Thoughts On Rolling Stone's New Piece About Taylor Hawkins' Last Days
Matt Cameron, Chad Smith, and numerous other friends go on the record about Hawkins' struggle with Foo Fighters' tour schedule
Note: I wrote the usual Tuesday New Music review when this article broke. I couldn’t stop thinking about it last night and this morning, so here’s a curveball for today. Friday will instead feature some new stuff from this past week.
Note II: Right before publishing this piece, Matt Cameron issued an apology saying that his quotes are out of context. Whether this is true or not, the authors interviewed twenty friends of Taylor Hawkins for the Rolling Stone piece. If the authors did indeed craft this narrative without everyone’s knowledge, it’s a journalism disaster. Articles like the one featured in Rolling Stone require endless confirmations, and I have a hard time believing they would mess up that bad. -Kiley
“He had a heart-to-heart with Dave and, yeah, he told me that he ‘couldn’t fucking do it anymore’ — those were his words.” - Matt Cameron, drummer for Soundgarden and Pearl Jam
Last night, I read “Inside Taylor Hawkins’ Final Days as a Foo Fighter,” an excellent piece by Andy Greene and Kory Grow for Rolling Stone. If you haven’t read it, it’s well worth your time and I haven’t been able to stop thinking about it as the piece is genuinely heartbreaking.
When Hawkins died at a hotel in Bogatá, Colombia, on March 25, Foo Fighters were kicking off a South America tour that would be a part of 62 dates this year after playing more shows than any other band during the pandemic. There are still many unanswered questions, including a toxicology report that the Columbian government hastily released a few days later, and longtime friends and crewmembers deny any drug use from Hawkins in decades. Still, the piece fills in some gaps thanks to Matt Cameron and Chad Smith going on the record.
While Dave Grohl and everyone else in the Foo Fighters camp didn’t comment for this story, Cameron, the drummer for Soundgarden and Pearl Jam, and Smith, drummer for Red Hot Chili Peppers, are longtime close friends of Hawkins and have nothing to lose at this point in their legendary careers. Besides the damning quote from Cameron about Hawkins trying to duck out of the band during their globetrotting jaunt during the pandemic, Smith offers some insight into Hawkins collapsing on a plane in Chicago last December. “He just said he was exhausted and collapsed, and they had to pump him full of IVs and stuff,” says Smith, followed by Hawkins telling him, “I just can’t do it like this anymore.”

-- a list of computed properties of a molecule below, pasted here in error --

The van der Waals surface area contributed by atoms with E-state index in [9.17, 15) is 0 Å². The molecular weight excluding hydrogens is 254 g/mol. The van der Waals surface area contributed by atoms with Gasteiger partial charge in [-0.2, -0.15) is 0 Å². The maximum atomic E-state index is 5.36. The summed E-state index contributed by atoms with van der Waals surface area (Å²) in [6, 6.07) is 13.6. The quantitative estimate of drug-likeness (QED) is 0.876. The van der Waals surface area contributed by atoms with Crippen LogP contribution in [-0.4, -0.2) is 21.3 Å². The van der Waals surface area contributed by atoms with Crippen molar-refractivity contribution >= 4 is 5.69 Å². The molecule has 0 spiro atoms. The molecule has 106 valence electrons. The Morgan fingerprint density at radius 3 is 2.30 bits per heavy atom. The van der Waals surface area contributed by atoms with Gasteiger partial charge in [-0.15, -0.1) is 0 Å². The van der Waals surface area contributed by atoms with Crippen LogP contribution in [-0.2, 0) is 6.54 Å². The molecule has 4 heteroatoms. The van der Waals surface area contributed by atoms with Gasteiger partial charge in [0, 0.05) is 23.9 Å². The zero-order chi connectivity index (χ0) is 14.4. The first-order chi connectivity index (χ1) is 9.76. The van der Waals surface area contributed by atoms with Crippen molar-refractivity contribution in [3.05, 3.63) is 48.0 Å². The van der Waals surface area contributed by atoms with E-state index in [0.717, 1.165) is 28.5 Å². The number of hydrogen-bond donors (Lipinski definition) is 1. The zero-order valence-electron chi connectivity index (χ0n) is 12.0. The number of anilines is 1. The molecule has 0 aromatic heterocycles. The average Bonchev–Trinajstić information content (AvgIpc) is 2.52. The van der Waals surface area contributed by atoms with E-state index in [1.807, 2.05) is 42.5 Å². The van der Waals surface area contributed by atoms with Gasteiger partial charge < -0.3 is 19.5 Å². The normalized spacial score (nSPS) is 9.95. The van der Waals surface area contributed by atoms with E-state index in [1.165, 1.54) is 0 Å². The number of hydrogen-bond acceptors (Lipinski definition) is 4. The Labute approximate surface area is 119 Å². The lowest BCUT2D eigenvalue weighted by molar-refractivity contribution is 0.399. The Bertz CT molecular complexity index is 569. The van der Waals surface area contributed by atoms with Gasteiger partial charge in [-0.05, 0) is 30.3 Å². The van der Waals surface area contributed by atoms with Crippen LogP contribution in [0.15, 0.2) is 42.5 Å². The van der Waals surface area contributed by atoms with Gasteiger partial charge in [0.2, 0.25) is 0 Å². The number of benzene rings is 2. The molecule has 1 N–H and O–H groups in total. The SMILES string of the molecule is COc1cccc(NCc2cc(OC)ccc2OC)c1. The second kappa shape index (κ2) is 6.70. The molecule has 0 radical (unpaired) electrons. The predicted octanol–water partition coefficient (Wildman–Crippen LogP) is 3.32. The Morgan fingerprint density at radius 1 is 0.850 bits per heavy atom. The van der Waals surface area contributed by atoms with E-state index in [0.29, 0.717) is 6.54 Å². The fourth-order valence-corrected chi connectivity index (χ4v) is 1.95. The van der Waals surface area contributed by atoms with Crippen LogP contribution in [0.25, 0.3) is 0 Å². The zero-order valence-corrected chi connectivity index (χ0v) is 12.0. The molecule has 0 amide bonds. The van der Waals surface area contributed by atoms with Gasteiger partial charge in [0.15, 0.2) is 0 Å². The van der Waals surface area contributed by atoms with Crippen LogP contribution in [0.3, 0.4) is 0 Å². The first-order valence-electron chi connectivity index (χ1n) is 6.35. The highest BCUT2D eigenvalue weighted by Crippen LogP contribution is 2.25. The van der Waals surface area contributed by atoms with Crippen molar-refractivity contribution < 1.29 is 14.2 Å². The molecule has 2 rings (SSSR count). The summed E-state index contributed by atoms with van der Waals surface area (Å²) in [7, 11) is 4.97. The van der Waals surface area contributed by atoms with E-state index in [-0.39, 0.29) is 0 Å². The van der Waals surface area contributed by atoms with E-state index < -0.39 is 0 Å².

I didn’t weigh in on Hawkins’ death at the time for a few reasons - people making tragedies about themselves is one of the worst things to be magnified by social media. Events like this also need to be given time for more information to come out, and these interviews with Cameron and Smith are crucial to setting up the picture of what was going on in Foo Fighters over the past few years.
I’ve used the band as a punching bag for the past decade-plus, and it felt inauthentic and half-hearted to change my tune because disaster suddenly struck the Foo Fighters. I’ve covered my early fandom and disagreement with them essentially being the Rock and Roll Hall of Fame house band, but this article confirms the bad habits and overexposure that turned me off through the years.
The steady stream of mediocre albums that cashed in on their legacy status was the beginning, but over the past few years, Dave and Company dominated press cycles to the point of annoyance if you are someone covering the industry. Between the Rock Hall stuff, Dave Grohl’s book, a gimmicky disco EP, their recent feature film debut in Studio 666, and the nonstop live shows, I was utterly burnt out on Foo Fighters. It’s notable because these bad practices seem to have contributed to Hawkins’ stress of being in a stadium band that played three-hour sets on every continent all year. In the Rolling Stone article, Sass Jordan (Hawkins got his touring start playing in her band) recalls asking when the band would be in Toronto to meet up, and Hawkins replied, “Oh, my fucking God. I can’t look at the goddamn tour schedule. It gives me anxiety.”
However, what keeps bringing my brain back to this article is the human element and worldwide mental health crisis we’re living in during covid and whatever “post covid” may look like. I agree that Taylor Hawkins was always the most charismatic part of Foo Fighters, and the inside baseball quotes of friends sharing their memories of him are absolutely gutwrenching.
But at its core, this is a story of someone sharing the same mental fragility that most of us are experiencing after the dread of the past few years. Sure, Hawkins was known to all of us as the fun-having drummer for one of the biggest bands in the world, but he was also a husband and father who may have been struggling with the expectations of getting back to “business as usual” with a planet in crisis.
I’m not going to blame Dave Grohl for anything at this time because, as I said, there’s still plenty more to come from this, but it reminds me of when Jerry Garcia was trying to get off the road in the 90s while battling addiction. The Grateful Dead was a money-printing machine with a colossal personnel payroll. A band like Foo Fighters is in the same boat, and while fighting age, exhaustion, and mental health, Taylor Hawkins didn’t have an easy out.
It’s all just so damn sad.
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